But in most of these examples, we find people who believed in God and desired to keep His commandments. David repented of his sins, Peter helped spread the gospel after Jesus’ death, and Moses led the children of Israel and directly communicated with God.

All this to say that being tempted doesn’t make us “bad”—it makes us human.

While giving into temptation is a sin, making a mistake or occasionally lacking self-control doesn’t constitute bad character. And it certainly doesn’t mean that God will not meet you where you are.

The apostle Paul reminds us how compassionate and gracious God is. He understands our struggles and wants us to lean on Him no matter what:

“For we do not have a High Priest who cannot sympathize with our weaknesses, but was in all points tempted as we are, yet without sin. Let us therefore come boldly to the throne of grace, that we may obtain mercy and find grace to help in time of need” (Hebrews 4:15–16, NKJV).

Still, the question remains:

Why does someone who lives a Christian life face temptations? Shouldn’t we be completely free from temptation if we’ve given our lives to God?

The short answer is no. Even Jesus was tempted, and He was completely sinless and committed to His Father.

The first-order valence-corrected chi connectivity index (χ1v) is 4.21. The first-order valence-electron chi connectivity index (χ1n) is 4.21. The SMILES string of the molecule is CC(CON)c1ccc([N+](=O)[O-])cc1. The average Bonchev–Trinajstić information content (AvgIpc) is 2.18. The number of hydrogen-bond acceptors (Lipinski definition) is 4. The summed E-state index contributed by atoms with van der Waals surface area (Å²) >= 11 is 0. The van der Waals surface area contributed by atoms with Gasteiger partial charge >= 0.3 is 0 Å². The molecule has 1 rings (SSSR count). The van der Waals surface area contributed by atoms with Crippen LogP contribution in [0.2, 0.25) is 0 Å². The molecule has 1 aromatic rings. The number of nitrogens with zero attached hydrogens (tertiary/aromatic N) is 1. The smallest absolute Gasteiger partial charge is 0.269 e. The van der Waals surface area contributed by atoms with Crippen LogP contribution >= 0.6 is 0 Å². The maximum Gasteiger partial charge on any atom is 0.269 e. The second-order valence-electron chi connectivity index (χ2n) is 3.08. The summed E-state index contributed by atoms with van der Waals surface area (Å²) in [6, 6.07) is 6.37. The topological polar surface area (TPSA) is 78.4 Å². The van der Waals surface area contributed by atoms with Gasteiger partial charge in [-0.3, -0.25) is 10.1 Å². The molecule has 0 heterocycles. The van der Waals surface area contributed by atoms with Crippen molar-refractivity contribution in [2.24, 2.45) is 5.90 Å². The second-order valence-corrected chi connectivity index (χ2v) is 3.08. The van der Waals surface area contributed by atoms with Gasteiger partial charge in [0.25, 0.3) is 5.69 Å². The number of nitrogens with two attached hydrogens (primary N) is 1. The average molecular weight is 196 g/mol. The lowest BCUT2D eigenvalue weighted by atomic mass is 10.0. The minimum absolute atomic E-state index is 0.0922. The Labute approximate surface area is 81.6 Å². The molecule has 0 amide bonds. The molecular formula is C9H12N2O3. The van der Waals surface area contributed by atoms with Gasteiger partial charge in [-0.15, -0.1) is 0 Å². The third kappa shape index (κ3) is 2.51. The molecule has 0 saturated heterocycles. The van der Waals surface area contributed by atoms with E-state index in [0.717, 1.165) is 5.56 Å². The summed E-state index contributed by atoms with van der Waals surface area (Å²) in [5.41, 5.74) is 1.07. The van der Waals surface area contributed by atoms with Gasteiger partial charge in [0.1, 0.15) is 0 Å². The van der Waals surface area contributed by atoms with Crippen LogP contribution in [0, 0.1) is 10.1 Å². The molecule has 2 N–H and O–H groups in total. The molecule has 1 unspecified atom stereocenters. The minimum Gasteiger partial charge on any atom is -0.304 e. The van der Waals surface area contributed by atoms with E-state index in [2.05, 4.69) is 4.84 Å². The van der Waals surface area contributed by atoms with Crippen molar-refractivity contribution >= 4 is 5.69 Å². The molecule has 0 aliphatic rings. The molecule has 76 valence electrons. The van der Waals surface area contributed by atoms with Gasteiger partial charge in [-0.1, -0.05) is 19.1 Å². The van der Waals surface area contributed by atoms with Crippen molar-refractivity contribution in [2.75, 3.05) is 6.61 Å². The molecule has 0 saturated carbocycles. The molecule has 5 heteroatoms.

And while Jesus bestows His righteousness on us when we choose Him and promises that we can be made free from sin (Romans 6:18), that doesn’t mean we will be free from temptation.

Why?

Keep reading.

Why are we tempted?

Put simply, we face temptations in this life because we live in a sinful world.

And behind the scenes, Satan—not God (James 1:13)— tempts us to deny God and choose our desires instead.

While we can’t see this conflict, it is very real. The Bible tells us that “the devil walks about like a roaring lion, seeking whom he may devour” (1 Peter 5:8, NKJV).

The world is full of things that the devil tempts us with, and a lot of the time, he tempts us by subtly twisting gifts God has given us, including but not limited to money, food, sex and sexuality, material things, and power. In this way, the devil both tempts us and deceives us.

At the core of all his temptations is the abuse of God’s greatest gift to us: freedom of choice.

Free will, which is foundational to God’s love for us, is also a big reason why we struggle with temptation in the first place.

It makes sense. After all, if we weren’t free to choose, we couldn’t be tempted in the first place.

And if we had no choice but to obey God—in other words, if God forced His love on us—then it wouldn’t really be a relationship formed on love. Instead, it would be a relationship born out of fear.

That’s not what God wants!

He gives us freedom of choice so that we can choose to enter into a loving relationship with Him. That also means that we can make choices that don’t contribute to a loving relationship with Him.

Ultimately, these selfish choices lead to pain and suffering.

But there is hope!

God’s Word gives us insight on how to resist temptation and make choices that glorify God and bring us true joy.

Let’s explore some of those insights now.

How do we resist temptation?

One of the best methods of resisting temptation is to follow the example of Jesus. We’ve already discovered that Jesus sympathizes with our temptations and suffers alongside us. And He’s also shown us a way to resist temptation.

Let’s set the stage: